Before you purchase a home, it is essential to do your research. After all, you want to know as much information about the home as possible to ensure that it is safe and won’t throw any unpleasant surprises at you. This includes professional home inspections and checking a home’s public records.

Thankfully, many of the details of a home are public and can easily be found in person or even on the internet with the right resources.

What Records To Look For

When researching a home, it is highly recommended to research the following public records:

You can also determine if work was done on the property without a permit that could affect the square footage, price, and other details of the home. It is also recommended to research the neighborhood the home is in to make sure it is an area that meets your needs and is safe. The location of the home has a big impact on its value.

Check The Local City Or County Department

Your local city or county department like the courthouse is an excellent way to check a home’s public records like lien and tax information. While these records are public, you may have to fill out some paperwork and a knowledgeable employee will help you with your search.

Take Advantage Of Reputable Internet Resources

If you are not able to see a home’s public records online, reputable home search sites like Zillow and Realtor will have details like foreclosures, past selling prices, and improvements to the home listed. Just remember to tread carefully here—information on a home may not be up to date, so double check.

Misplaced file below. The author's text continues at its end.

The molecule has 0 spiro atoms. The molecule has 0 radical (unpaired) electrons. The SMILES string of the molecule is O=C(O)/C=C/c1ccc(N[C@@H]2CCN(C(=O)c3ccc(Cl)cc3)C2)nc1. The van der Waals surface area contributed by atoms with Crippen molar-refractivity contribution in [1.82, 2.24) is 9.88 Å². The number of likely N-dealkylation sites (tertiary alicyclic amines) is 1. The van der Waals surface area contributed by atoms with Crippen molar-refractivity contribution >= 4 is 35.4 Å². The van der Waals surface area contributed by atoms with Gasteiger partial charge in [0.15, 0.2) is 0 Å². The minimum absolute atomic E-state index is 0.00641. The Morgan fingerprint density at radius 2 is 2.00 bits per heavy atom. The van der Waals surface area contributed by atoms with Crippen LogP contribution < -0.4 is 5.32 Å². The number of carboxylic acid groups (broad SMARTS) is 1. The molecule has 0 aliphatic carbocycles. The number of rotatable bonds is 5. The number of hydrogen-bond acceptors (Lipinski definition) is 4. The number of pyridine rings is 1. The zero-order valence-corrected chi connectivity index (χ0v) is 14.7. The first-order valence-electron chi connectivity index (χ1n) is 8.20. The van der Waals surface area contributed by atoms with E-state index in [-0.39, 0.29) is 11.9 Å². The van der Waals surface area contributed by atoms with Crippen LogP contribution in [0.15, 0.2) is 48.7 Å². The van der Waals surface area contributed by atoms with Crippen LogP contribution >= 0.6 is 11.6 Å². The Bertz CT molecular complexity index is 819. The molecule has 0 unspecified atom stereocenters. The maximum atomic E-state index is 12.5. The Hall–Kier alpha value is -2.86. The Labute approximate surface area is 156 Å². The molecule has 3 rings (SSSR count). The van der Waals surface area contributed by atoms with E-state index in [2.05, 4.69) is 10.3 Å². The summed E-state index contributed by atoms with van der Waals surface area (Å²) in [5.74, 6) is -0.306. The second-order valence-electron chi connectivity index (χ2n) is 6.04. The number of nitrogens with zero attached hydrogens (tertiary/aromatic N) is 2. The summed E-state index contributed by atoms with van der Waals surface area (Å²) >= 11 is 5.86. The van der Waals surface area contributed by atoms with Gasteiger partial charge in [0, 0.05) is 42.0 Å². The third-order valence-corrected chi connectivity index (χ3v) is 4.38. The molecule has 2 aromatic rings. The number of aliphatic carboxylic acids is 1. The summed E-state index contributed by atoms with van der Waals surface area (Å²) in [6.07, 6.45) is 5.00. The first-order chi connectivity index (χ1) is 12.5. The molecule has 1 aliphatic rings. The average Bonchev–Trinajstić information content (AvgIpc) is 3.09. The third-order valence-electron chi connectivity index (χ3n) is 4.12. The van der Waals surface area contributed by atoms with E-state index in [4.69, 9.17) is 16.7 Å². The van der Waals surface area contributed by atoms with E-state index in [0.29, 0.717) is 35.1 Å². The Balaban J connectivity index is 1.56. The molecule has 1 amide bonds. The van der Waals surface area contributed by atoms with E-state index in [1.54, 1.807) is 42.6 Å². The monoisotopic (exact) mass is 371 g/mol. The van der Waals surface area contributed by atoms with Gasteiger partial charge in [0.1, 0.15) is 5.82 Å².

Ask Your Real Estate Agent

Your real estate agent is an excellent resource for checking a home’s public records and understanding what you need to keep an eye out for. They have access to their own in-depth resources like:

  • MLS data
  • Tax assessor records
  • Title company databases

For MLS especially, when realtors become a realtor, they must activate their license and join their local MLS service so they can access property details, analyze market trends, and see home listings before they go on the market.

When researching a potential home, don’t be shy. Simply ask your agent and local courthouse or other appropriate party about the steps needed to access a home’s public record.

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The above information is for educational purposes only. All information, loan programs and interest rates are subject to change without notice. All loans subject to underwriter approval. Terms and conditions apply. Always consult an accountant or tax advisor for full eligibility requirements on tax deduction.